Mom of Navy SEAL candidate reflects on son’s unexplained death

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(NEW YORK) — Nearly two months after the unexplained death of Navy SEAL candidate Kyle Mullen, his mother broke her silence, saying she wants to prevent another family from experiencing the same type of tragedy.

“I wake up every night thinking of him, thinking of how he died probably not breathing,” Regina Mullen said on ABC’s “Good Morning America.”

The 24-year-old former football player from New Jersey had just completed “hell week,” a grueling 5 1/2 sleepless days of underwater and tactical training designed to push seal candidates to their physical and mental limits. Those who drop out during hell week or “ring the bell” have to wait two years to try again. But Kyle Mullen made it through and texted his mom to let her know of his success.

“Hell Week secured,” he wrote.

“I saw it and I call him, and he says, ‘I did it, Mom.’ And he was so happy,” Regina Mullen said.

“And I heard him outta breath. And I said, “Kyle, are you OK? Are you hurt? Are you in a hospital?” And he just responded, ‘Don’t worry, Mom, I’m good. I love you.’ And he hung up.”

She texted her son again immediately after the call, worried about his condition, but she never reached him or spoke to him again.

As a mother and a nurse, she said she knew something was off when she last talked to her son.

“It was just his breathing. He could — it was difficult for him to form the words with the airflow. It sounded labored. He couldn’t breathe properly.”

The day after Kyle Mullen’s death, Navy officials arrived at Regina Mullen’s house, a dreaded sight for anyone with family in the military.

“I let them in, and I said, ‘He’s not coming home, is he?’ And they said, ‘No ma’am, he’s not coming home.'”

At the time of his death, the Navy released a statement saying Kyle Mullen and another sailor had “reported symptoms” and were taken to the hospital. The other sailor recovered. Kyle Mullen’s death is now under investigation and no official cause has been released.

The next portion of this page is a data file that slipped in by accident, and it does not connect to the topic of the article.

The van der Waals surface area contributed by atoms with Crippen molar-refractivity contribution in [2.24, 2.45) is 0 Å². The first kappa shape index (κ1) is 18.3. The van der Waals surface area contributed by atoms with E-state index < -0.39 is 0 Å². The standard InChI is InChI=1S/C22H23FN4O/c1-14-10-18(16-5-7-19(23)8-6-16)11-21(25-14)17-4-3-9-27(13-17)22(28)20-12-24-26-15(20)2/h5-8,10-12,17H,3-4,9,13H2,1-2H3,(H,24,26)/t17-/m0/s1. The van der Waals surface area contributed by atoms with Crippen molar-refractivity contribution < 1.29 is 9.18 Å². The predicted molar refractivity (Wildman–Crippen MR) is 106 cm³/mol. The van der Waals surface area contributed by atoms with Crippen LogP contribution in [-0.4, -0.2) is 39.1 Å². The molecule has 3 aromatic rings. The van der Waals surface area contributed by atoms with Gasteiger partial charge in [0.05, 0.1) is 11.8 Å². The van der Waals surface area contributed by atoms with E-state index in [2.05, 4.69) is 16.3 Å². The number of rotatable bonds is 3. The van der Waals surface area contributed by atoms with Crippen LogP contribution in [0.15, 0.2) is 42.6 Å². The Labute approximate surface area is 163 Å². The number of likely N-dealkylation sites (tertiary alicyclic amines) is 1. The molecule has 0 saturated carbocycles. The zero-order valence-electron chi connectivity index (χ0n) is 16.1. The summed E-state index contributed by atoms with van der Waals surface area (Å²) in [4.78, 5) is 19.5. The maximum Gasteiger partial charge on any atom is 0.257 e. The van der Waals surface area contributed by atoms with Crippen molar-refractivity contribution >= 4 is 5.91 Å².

Regina Mullen believes her son was abandoned when he was most in need.

“I believe…they laid him flat, and he had SIPE, and he most likely couldn’t breathe, and he probably suffocated from his own bodily fluids.

SIPE stands for swimming induced pulmonary edema, fluid buildup in the lungs without choking on water. The majority of cases clear up within 48 hours, but in rare instances, it can be deadly.

Regina Mullen said her son had been treated for SIPE during training in January. Later that month during “hell week,” NCIS investigators told her he was treated with oxygen twice, including on the day he died.

“My son was telling me that it’s discouraged to say, ‘I need to go to the medical.’ He said..they wouldn’t let him go [to] the medical unless you quit and ring the bell,” Regina Mullen said.

She added that when she flew out to California after her son’s death, a commander told her that he had twice been offered medical treatment but refused it.

“At that point, I said, ‘He doesn’t know what day of the week it is. He hasn’t slept in five days. How can he make that determination?'”

The Naval Special Warfare Command told ABC News in a statement that “all candidates receive head-to-toe medical evaluations, including a full set of core vitals, a minimum of once a day and as required throughout the week, as well as upon conclusion of the assessment event.”

Regina Mullen said she hopes no family has to experience what she has gone through and believes was preventable.

“They need better training. They need better monitoring. And this could never, ever happen again,” she said. “No mother should ever have to feel my pain that I have.”

Family attorney Ryan Andrews agreed that her son didn’t have to die.

“He just needed someone to care about his condition when he came off before he went to go lay down and go to sleep,” he said. “That’s it. A medical professional with a stethoscope could’ve prevented this.”

The last Navy SEAL candidate to die during this training was 21-year-old Seaman James Lovelace, who drowned in a pool during his first week in May 2016. After his drowning, the Navy instituted additional safety protocols to the swimming program.

“SEAL training takes you beyond your personal limits,” said Eric Oehlerich, a retired SEAL and ABC News contributor. “It’s designed to push you beyond your perception of what’s possible, breaking glass ceilings of what you’re capable of both mentally and physically.”

Oehlerich said he believes the difficult training for prospective SEALs is carried out within proven medical boundaries and run by highly trained professional instructors, but he acknowledged that there are risks involved in all types of military training.

“From time to time training fatalities do occur. Although tragic, adhering to the training curriculum keeps SEALs alive in combat,” he said. “It’s necessary; it can’t be diluted.”

But Kevin Uniglicht, a family attorney for the Mullen family, took a different view.

“We’ve heard it many times, ‘No one left behind,'” he said. “And I think, unfortunately, you know, Kyle was left behind in this situation.”

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